Friday, July 09, 2010

Improvisation and the Suggestion

At the top of almost any improv scene the players will get a suggestion from the audience. Sometimes a location, sometimes a relationship, and sometimes just a single word. TJ Jagodowski and David Pasquesi, well known in the subculture that is improvisation, don't take a suggestion before they do an hour long scene, or what they call "perfect" plays. Instead they tell the audience “Trust us, this is all made up”. Here's why:
Dave: Because we think more of the audience. They know that just because they give you a suggestion doesn’t mean that it’s necessarily improvised. We set out to do something different. I think they trust us enough to know that we’re doing this right now. And if they don’t believe us, getting a suggestion isn’t going to help that.

TJ: It’s kind of liberating, too. Like, if you ask for a location and get "kitchen," then you start making breakfast. Without that suggestion, you go right to your partner, because it’s the only thing you've got. Dave’s my suggestion every night.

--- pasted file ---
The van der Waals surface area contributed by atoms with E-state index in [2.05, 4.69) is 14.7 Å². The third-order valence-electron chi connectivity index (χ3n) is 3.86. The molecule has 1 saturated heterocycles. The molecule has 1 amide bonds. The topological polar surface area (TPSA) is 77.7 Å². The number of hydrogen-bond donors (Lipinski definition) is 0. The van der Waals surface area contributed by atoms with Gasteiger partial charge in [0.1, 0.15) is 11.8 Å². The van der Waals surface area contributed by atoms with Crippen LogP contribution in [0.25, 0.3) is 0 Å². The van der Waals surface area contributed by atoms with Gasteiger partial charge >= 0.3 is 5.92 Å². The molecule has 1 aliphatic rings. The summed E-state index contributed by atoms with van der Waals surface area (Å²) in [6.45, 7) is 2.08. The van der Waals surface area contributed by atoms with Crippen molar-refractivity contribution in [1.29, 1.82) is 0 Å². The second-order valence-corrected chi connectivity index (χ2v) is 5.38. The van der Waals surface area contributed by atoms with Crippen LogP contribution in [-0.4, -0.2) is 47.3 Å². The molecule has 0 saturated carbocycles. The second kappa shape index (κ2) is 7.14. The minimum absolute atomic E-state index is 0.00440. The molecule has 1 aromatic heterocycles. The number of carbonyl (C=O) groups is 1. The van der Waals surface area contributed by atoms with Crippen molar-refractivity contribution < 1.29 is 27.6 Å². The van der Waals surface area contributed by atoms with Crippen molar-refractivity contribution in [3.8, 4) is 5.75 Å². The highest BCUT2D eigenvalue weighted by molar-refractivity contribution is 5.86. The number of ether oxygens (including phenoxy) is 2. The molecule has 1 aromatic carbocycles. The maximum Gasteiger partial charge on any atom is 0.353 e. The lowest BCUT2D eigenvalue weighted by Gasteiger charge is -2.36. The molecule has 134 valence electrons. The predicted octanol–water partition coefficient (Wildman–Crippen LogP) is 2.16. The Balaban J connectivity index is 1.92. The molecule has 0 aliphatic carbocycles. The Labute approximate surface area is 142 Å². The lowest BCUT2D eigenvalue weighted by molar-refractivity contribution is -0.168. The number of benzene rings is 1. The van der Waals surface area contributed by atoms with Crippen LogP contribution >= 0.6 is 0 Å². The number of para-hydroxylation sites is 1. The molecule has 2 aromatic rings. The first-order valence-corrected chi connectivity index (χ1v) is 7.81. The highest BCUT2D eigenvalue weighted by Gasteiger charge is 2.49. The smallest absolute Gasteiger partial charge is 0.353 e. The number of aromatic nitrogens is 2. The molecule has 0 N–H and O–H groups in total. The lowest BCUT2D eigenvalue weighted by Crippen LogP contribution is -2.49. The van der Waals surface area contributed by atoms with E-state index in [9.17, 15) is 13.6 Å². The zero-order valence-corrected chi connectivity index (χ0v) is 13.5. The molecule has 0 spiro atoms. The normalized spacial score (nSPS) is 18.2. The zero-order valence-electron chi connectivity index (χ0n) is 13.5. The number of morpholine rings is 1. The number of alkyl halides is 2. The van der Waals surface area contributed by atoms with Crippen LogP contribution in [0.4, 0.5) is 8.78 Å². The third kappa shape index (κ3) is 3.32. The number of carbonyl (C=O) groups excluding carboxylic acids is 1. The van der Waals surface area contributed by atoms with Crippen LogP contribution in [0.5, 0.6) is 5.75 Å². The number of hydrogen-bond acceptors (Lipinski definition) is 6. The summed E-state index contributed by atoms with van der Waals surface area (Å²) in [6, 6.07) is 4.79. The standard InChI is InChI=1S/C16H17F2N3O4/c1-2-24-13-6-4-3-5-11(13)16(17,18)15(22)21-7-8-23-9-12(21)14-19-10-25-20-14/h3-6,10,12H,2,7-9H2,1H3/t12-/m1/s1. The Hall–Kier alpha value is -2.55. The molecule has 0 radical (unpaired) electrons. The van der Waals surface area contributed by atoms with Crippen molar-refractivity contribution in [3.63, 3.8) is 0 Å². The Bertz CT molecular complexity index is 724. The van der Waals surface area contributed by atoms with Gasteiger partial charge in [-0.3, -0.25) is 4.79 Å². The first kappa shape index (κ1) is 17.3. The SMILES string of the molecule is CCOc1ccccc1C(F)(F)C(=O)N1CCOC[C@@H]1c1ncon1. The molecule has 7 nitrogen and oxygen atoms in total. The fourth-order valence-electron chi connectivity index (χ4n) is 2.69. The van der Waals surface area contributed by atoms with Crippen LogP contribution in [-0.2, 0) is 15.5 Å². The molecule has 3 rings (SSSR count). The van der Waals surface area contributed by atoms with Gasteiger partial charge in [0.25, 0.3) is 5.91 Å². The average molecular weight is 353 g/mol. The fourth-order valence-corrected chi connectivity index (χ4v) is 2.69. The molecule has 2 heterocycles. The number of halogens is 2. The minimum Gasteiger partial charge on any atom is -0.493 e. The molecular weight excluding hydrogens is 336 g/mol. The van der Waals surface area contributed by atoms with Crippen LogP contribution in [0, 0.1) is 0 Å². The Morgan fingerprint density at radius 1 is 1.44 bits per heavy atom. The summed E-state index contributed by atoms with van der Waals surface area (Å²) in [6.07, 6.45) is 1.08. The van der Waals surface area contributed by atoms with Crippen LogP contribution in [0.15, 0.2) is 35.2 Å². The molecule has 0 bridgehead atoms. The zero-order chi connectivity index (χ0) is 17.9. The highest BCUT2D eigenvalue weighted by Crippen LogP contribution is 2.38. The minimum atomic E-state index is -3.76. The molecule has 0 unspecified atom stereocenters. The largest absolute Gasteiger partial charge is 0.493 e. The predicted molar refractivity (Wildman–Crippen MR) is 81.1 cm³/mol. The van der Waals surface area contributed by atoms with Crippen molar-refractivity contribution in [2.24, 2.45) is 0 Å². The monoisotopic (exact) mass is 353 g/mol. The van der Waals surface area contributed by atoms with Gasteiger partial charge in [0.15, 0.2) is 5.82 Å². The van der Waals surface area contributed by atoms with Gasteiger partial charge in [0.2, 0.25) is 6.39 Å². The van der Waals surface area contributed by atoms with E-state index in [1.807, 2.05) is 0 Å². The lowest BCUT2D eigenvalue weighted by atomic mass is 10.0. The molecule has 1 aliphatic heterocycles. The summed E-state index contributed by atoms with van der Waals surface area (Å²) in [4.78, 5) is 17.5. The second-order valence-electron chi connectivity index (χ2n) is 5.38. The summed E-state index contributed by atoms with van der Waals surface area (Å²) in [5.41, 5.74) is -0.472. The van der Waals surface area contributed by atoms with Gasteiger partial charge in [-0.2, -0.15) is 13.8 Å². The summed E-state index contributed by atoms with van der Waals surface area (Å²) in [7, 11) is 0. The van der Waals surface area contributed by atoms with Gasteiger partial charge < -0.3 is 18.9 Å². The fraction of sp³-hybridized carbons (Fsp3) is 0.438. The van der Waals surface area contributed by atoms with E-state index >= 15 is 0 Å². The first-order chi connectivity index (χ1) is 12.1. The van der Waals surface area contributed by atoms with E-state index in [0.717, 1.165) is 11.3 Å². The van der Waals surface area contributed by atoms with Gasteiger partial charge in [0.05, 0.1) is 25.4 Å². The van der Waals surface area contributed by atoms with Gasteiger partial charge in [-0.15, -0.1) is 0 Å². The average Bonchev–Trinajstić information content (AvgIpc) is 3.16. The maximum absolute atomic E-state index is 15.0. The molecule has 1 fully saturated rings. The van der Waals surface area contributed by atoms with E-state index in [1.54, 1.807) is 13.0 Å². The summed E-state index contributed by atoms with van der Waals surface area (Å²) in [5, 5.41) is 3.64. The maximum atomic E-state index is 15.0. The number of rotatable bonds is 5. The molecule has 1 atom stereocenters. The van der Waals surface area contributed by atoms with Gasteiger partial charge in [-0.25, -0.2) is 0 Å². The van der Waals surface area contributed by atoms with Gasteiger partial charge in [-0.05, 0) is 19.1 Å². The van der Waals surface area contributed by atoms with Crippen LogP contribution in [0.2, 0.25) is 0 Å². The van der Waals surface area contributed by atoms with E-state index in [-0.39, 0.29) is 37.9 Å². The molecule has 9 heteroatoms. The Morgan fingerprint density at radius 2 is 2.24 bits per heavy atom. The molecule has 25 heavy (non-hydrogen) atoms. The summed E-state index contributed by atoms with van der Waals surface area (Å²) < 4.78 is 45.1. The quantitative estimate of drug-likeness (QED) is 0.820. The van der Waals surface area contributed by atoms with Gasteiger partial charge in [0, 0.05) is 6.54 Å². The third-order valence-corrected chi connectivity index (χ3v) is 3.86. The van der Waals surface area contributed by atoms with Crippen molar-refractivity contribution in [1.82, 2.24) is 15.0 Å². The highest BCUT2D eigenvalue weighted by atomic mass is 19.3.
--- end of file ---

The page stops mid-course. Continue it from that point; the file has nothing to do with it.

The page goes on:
I don't necessarily agree. Perhaps that is true for his Chicago audience, one mostly made up of thousands of other improvisers. For most improv across the country audiences want to be involved in the process, both through their laughs and their suggestion. That said, every time I see them I am inspired to make my own performances more theatrical. You can see for yourself in their improv scene turned movie Trust Us. Though let me caution you not to judge their improvisation based on the movie alone. Filmed improvisation is never the same as seeing it live. Their is no risk and, like I said earlier, no participation. To see live comedy, you'll have to come to the theater.

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